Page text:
HAE is rarely seen, and its estimated prevalence ranges from 1:30,000 to 1:80,000 in the general population [10]. The most common form of HAE is the first type, which is responsible for 85% of the patients [10]. HAE is an autosomal dominant disease generally affecting all generations in a family, although a quarter of patients do not have a family history. Patients are similarly affected independent of gender and ethnicity [11]. Mortality rates range from 14 to 33% mostly because of poorly treated laryngeal episodes, which indicates the significance of early diagnosis and appropriate management [12, 13].


2. Clinical presentation

Symptoms primarily develop when the serum level of C1‐inh is below 35% but are not usually correlated with serum C1‐inh levels. Symptoms can be expected from birth in a heterozygote individual with a serum level of C1‐inh around 50% [14]. Although signs and symptoms can start at any age, including after 70, they are primarily seen starting around the second decade of life when the level of C1‐inh usually decreases and then continues to occur lifelong [14, 15].

Angioedema episodes can affect any cutaneous or mucosal sites of the body such as the face, larynx, extremities, gastrointestinal tract, and urogenital area [1]. A typical HAE episode worsens within the first 24 h, begins to improve after 48–72 h, and lasts approximately 72–96 h [11, 14]. Apart from visible angioedema, fluid extravasation on the gastrointestinal tractus through the intestinal wall or peritoneum leads to abdominal pain attacks. Nausea and emesis may accompany them [16]. The majority of the patients experience gastrointestinal angioedema during their lives and the abdominal attacks accompany 50% of the overall attacks [17]. Due to these abdominal attacks, unnecessary operations like appendectomy and diagnostic laparotomy are sometimes performed [16]. Fever or leucocytosis is not observed during a typical attack unless the cause is an infection [18]. Sometimes, fluid extravasation can be so severe that it causes hypotension or ascites [19]. The most severe complication is angioedema in the larynx and/or oropharynx, which can prevent air passage leading to asphyxiation or even death. Fortunately, this seems less frequent [16]. More than 50% of the patients experience laryngeal edema at least once in their lifetime [20].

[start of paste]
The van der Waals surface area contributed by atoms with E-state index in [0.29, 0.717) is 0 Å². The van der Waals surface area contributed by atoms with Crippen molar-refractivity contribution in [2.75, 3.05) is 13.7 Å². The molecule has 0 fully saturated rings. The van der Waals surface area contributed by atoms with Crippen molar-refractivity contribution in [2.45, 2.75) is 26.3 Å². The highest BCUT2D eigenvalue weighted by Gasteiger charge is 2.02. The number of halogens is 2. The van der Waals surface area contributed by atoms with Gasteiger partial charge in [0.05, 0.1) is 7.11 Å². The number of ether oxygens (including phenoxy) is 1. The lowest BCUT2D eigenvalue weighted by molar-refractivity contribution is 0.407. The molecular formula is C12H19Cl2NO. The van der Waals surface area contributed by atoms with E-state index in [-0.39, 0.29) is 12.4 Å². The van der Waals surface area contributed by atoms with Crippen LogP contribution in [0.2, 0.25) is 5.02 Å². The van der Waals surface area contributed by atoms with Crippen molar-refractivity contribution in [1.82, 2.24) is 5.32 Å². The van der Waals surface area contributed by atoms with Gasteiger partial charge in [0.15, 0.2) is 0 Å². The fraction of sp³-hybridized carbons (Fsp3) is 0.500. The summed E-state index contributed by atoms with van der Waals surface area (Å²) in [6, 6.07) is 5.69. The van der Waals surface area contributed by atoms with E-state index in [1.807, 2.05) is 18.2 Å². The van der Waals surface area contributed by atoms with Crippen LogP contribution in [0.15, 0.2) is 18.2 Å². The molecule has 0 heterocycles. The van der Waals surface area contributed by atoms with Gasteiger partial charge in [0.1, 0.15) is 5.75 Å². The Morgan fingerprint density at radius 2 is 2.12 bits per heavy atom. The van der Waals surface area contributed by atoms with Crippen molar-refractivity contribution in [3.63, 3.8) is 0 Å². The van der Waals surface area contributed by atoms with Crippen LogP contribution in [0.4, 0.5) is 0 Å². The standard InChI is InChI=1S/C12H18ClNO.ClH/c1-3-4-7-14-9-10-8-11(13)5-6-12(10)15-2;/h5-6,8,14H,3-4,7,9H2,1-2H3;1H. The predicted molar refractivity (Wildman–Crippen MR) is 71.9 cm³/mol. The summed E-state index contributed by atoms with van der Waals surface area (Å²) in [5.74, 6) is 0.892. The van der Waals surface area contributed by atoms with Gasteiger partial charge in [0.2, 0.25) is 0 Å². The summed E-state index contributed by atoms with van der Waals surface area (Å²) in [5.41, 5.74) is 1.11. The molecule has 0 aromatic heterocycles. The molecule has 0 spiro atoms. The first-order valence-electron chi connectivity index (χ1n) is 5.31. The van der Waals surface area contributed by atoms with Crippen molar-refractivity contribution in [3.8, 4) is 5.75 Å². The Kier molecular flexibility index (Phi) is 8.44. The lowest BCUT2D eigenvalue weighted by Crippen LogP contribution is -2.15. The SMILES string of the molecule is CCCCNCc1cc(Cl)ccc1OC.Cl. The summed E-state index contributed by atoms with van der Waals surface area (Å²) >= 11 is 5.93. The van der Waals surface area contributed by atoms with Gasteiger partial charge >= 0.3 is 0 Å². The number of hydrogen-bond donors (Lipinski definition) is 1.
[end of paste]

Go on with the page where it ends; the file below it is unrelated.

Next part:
Although the precipitating factors of attacks are not well determined in all attacks, some episodes of HAE can be triggered by factors such as stress, trauma, infection, angiotensin‐converting enzyme inhibitors (ACEIs), estrogen‐containing hormones, oropharyngeal surgery, and minor medical procedures like tooth extraction [2123]. Sometimes, the usage of ACEI or estrogen‐containing drugs can trigger the symptoms in patients with a silent disease [14]. Prodromal symptoms can precede the attacks; the most frequent symptoms are erythema marginatum, which is a nonurticarial erythematous rash and tingling on the angioedema site. Fatigue, malaise, irritability, hyperactivity, mood changes, and nausea are other preceding factors [21, 24].

The severity of HAE is variable and usually unpredictable. While some patients do not experience any attacks in their lives, others experience swelling up to twice a week. Similarly, the attacks of some patients can be so severe that treatment in an intensive care unit may be needed while the attacks of other patients can be so mild that treatment is unnecessary [1517]. The disease severity and the course of the disease cannot be predicted according to the initial symptoms [9].